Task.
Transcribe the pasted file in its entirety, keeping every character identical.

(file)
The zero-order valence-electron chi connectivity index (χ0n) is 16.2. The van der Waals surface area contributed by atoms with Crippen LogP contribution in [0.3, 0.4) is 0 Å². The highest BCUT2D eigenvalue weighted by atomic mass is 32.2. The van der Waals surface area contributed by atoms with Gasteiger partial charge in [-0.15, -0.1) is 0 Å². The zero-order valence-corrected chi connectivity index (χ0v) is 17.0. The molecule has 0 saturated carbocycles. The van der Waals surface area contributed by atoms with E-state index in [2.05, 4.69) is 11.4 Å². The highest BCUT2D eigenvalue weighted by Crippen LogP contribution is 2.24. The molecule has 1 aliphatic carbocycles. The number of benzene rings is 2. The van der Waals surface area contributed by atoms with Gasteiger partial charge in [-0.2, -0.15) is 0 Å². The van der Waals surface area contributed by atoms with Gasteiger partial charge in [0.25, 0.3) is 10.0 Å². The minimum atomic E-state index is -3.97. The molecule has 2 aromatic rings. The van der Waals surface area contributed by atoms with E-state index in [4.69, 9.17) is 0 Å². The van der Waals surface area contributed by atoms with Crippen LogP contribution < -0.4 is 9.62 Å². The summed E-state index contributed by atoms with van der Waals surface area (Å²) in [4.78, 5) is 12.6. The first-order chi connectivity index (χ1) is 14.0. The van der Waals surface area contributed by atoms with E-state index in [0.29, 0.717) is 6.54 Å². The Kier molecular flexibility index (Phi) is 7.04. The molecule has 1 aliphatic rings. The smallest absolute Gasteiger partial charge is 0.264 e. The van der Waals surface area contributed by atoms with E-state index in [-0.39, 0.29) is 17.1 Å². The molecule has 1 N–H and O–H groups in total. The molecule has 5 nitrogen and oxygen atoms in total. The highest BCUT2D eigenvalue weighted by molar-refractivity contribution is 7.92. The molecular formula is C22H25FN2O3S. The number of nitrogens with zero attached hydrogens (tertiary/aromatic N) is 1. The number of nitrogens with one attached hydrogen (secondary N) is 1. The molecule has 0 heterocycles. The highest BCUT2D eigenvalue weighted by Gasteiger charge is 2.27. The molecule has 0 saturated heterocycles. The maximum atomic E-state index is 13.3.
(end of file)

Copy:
The zero-order valence-electron chi connectivity index (χ0n) is 16.2. The van der Waals surface area contributed by atoms with Crippen LogP contribution in [0.3, 0.4) is 0 Å². The highest BCUT2D eigenvalue weighted by atomic mass is 32.2. The van der Waals surface area contributed by atoms with Gasteiger partial charge in [-0.15, -0.1) is 0 Å². The zero-order valence-corrected chi connectivity index (χ0v) is 17.0. The molecule has 0 saturated carbocycles. The van der Waals surface area contributed by atoms with E-state index in [2.05, 4.69) is 11.4 Å². The highest BCUT2D eigenvalue weighted by Crippen LogP contribution is 2.24. The molecule has 1 aliphatic carbocycles. The number of benzene rings is 2. The van der Waals surface area contributed by atoms with Gasteiger partial charge in [-0.2, -0.15) is 0 Å². The van der Waals surface area contributed by atoms with Gasteiger partial charge in [0.25, 0.3) is 10.0 Å². The minimum atomic E-state index is -3.97. The molecule has 2 aromatic rings. The van der Waals surface area contributed by atoms with E-state index in [4.69, 9.17) is 0 Å². The van der Waals surface area contributed by atoms with Crippen LogP contribution < -0.4 is 9.62 Å². The summed E-state index contributed by atoms with van der Waals surface area (Å²) in [4.78, 5) is 12.6. The first-order chi connectivity index (χ1) is 14.0. The van der Waals surface area contributed by atoms with E-state index in [0.29, 0.717) is 6.54 Å². The Kier molecular flexibility index (Phi) is 7.04. The molecule has 1 aliphatic rings. The smallest absolute Gasteiger partial charge is 0.264 e. The van der Waals surface area contributed by atoms with E-state index in [-0.39, 0.29) is 17.1 Å². The molecule has 1 N–H and O–H groups in total. The molecule has 5 nitrogen and oxygen atoms in total. The highest BCUT2D eigenvalue weighted by molar-refractivity contribution is 7.92. The molecular formula is C22H25FN2O3S. The number of nitrogens with zero attached hydrogens (tertiary/aromatic N) is 1. The number of nitrogens with one attached hydrogen (secondary N) is 1. The molecule has 0 heterocycles. The highest BCUT2D eigenvalue weighted by Gasteiger charge is 2.27. The molecule has 0 saturated heterocycles. The maximum atomic E-state index is 13.3.